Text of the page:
On Thankfulness

2014-08-06 07.38.59And then there was one.

The house next door to us was hauled away a few days ago. The move had been in the works for a long time. The neighbors who used to live there have been gone for five years, and the house has long since been sitting empty. The movers put it up on I-beams some time ago, and we knew it was just a matter of time until they hooked up a big truck and took it away.

But it was still a bit of a surprise to drive up Hickory Street the other day and see a big empty lot where a nice house once stood. So now our house is the last one left on our part of North 17th Street.

Now, that’s not an altogether bad thing. The Texas Tech Health Science Center, just east of us, has announced exciting plans to expand their operations, to open a new School of Public Health and to build a new student center, which will certainly be a good thing for those studying there. We need people trained in public health issues, and goodness knows, we desperately NEED the nurses, pharmacists, and other health care workers that will come from there.

The neighbors that used to live next door have moved a few blocks away, but we still see them, and the kids still participate in our activities here. (And the cats that used to live under the house there – well, I’m sure they’ve found new homes as well!) But it’s still sad to see an empty lot where a friend’s house once stood. And it’s sad to think about the good times and fellowship we had with those around us, who are now gone.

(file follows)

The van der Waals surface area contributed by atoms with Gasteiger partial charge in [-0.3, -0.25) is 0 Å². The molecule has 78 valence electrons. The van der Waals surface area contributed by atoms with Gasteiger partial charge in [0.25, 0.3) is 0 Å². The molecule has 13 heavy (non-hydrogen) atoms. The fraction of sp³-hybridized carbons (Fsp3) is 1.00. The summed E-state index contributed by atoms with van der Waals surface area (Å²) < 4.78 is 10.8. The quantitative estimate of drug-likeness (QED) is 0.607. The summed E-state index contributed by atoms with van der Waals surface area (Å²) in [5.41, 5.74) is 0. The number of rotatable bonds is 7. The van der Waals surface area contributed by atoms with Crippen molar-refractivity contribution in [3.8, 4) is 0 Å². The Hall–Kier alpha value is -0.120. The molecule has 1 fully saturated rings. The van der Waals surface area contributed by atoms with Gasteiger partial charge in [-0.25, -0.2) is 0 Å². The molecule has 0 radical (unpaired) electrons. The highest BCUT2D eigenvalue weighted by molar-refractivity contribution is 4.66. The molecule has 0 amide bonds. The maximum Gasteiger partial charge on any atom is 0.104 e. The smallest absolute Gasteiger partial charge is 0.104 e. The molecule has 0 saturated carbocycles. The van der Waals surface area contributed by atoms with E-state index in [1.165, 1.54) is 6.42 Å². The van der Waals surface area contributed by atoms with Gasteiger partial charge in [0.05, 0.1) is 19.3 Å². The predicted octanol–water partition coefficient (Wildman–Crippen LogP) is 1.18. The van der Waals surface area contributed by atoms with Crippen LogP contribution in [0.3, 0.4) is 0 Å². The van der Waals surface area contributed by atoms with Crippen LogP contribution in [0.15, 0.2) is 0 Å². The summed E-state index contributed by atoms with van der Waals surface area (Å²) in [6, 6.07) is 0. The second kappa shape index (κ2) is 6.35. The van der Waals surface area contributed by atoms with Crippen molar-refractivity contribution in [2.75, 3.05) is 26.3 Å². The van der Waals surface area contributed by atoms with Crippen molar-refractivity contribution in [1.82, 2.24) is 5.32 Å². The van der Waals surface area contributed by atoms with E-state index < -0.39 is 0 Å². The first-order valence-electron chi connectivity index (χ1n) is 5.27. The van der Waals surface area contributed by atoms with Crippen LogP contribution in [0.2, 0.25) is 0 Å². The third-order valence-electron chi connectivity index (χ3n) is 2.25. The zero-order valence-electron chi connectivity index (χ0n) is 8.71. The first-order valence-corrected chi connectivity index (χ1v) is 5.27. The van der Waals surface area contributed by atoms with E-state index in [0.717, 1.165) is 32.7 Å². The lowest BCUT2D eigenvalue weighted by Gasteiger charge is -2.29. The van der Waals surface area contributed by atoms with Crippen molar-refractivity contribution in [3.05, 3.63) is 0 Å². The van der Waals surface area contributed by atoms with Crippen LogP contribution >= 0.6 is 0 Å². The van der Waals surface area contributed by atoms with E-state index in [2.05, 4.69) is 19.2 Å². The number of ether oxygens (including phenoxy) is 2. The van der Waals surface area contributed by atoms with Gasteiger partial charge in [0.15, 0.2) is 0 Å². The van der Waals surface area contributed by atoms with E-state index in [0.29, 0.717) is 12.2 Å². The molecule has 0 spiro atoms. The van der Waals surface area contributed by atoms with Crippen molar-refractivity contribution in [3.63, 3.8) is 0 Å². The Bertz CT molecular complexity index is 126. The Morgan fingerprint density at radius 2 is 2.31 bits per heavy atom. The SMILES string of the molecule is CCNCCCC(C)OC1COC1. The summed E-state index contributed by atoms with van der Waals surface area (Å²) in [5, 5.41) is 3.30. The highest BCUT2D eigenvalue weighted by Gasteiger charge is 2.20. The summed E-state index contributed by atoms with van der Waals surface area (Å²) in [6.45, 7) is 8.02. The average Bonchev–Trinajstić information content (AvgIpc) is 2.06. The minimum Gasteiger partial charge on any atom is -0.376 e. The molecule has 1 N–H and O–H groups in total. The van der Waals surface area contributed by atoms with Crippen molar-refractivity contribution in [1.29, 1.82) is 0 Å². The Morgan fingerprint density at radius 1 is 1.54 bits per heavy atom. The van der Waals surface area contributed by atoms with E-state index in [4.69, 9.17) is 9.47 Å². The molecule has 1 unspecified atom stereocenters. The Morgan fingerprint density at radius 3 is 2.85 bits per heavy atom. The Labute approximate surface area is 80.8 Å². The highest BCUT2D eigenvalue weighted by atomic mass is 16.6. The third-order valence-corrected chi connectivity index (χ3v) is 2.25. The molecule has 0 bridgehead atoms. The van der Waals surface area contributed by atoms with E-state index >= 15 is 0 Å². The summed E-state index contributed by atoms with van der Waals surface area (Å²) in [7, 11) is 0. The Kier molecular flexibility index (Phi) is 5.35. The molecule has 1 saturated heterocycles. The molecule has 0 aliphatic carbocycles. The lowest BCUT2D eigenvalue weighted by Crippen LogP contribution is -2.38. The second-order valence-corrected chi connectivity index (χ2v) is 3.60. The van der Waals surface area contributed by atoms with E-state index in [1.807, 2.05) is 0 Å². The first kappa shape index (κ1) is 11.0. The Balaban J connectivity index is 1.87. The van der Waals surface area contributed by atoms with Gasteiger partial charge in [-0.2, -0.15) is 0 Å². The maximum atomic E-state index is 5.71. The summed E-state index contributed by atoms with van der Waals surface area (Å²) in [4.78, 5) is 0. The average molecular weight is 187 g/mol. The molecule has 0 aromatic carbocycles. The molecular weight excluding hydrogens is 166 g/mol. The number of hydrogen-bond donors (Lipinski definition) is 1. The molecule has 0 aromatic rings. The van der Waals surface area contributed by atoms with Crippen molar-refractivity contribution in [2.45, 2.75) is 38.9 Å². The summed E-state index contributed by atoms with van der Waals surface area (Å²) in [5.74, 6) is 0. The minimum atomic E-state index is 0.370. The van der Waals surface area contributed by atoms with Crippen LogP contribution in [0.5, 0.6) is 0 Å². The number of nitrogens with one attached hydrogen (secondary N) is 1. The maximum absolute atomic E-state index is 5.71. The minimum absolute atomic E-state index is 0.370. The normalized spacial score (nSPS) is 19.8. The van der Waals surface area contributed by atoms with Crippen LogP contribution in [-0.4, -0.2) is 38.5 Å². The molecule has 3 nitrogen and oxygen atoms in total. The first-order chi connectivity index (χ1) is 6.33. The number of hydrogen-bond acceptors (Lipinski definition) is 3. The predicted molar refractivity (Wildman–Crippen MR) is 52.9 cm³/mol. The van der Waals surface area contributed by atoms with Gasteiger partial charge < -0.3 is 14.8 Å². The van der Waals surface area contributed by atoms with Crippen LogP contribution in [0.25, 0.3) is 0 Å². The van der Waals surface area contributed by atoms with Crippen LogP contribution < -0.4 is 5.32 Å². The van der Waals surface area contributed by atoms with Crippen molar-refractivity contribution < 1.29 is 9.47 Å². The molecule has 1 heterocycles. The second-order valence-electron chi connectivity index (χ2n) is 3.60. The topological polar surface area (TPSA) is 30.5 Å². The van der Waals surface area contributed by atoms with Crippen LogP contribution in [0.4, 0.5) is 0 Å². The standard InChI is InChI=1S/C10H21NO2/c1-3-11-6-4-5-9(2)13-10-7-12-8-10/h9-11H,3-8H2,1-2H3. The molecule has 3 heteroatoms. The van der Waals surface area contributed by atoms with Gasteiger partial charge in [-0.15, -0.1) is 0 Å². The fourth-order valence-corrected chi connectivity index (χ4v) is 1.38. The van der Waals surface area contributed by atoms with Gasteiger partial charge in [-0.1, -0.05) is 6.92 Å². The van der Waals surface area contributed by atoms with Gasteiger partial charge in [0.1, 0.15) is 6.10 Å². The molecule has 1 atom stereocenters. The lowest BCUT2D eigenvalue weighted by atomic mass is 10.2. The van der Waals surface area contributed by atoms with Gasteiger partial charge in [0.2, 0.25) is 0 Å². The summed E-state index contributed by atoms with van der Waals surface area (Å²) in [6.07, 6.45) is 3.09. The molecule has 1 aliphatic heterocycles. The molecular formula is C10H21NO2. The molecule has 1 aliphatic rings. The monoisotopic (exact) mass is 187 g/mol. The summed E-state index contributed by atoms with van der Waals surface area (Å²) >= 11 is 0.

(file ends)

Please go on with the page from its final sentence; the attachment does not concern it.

Life goes on. We learn, fairly early on, that change is part of life. We cannot hold on to the present, no matter how hard we try. Nothing is this life is permanent. Neighbors move away – sometimes new neighbors move in. Jobs end. Children grow up and leave home. Parents grow old and die. That is the ultimate reality in this world.

C.S. Lewis once pointed out that no good thing in this life can be permanent – that’s part of God’s design. If we mistake the blessings that we have here for eternal joy, then we might forget that we were meant for higher, greater things. Blessings are meant to encourage us, to strength us, and yes, to BLESS us, but no blessing in this world is eternal.

So when a neighbor moves, or a house is gone, or any other blessing that we have been enjoying is taken away, we have two options. We can either become angry, sullen and depressed that it is gone. Or we be can be appreciative that we had that blessing to enjoy for a time, and give thanks to the Giver of every good and perfect gift, trusting that He has even better blessings in store for us.

God give me the grace to choose to be thankful.

2 thoughts on “On Thankfulness

  1. Thanks for this it was good. It’s true changes in life can be expected. Thankfully there are a lot of good changes which can mean God is answering our prayers and is growing us up to be more like Him.

    Shirley D.

    Sent from my iPad

    >

  2. Thank you, Dusty! I always take away something very meaningful from your writings!! Yes, thankfulness is a choice! I needed that one today!

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